Sponsored by “Hunger Free Colorado”, a recent photo series gave digital cameras to 15 woman living on food stamps in Colorado, and asked them to document their lives using the cameras in a series called "Hunger Through My Lens". The concept is simple, but what it leaves us with, is some incredibly powerful images on the harsh reality of the lives of those battling hunger in America.
The mission itself has two motives - to promote awareness of hunger issues in America, and to empower those who are living on food stamps to not be ashamed.
Speaking to PBS, director of Hunger Free Colorado Kathy Underhill shows her passion for such a subject - “This issue is hard to talk about. There’s so much stigma attached to hunger in America, … everyone has this archetype of who’s hungry in America and it’s usually the gentleman on the side of the street with the cardboard sign.” Underhill added “The truth is, you’re most likely to live in a hungry household in Colorado if you’re between the ages of 0 and 5. You’re most likely to be hungry if you’re an older adult or a single woman. So it’s incredibly important for folks to understand that hunger can impact anybody.”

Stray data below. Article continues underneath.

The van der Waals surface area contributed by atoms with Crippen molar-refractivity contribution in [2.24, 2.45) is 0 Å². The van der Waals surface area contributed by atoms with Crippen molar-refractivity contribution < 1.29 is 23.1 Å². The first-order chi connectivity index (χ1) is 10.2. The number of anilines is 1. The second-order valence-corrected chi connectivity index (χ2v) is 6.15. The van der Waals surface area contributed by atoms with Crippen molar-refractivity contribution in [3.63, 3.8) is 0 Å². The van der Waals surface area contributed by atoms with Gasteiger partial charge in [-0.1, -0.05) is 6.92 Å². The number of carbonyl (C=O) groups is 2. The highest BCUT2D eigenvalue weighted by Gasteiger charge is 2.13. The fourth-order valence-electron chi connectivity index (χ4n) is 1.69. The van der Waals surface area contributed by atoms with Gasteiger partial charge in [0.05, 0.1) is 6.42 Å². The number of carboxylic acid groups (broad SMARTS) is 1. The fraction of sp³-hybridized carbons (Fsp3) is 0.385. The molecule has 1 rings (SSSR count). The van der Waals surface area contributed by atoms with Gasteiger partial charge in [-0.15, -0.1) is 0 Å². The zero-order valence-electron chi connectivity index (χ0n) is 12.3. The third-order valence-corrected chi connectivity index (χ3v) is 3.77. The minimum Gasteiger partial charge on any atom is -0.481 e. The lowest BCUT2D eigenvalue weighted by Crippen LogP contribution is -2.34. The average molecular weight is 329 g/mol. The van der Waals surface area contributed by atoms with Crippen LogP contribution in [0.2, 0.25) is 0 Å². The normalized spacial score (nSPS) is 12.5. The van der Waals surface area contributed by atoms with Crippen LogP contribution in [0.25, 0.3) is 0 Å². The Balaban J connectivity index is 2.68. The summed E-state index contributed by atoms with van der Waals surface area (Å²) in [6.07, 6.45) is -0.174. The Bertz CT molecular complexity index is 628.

Many of the woman part of the series are victims of heath issues that have forced them onto poverty, suggesting that a broken healthcare system may be one of the perpetrators.
"The stress of $50 a week — $2.40 per person, per day for one mom, two kids."
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The images taken are currently on display at Denver libraries, churches, coffee shops and various other locations across the city. At each locations opening, the women come to speak of their personal struggles.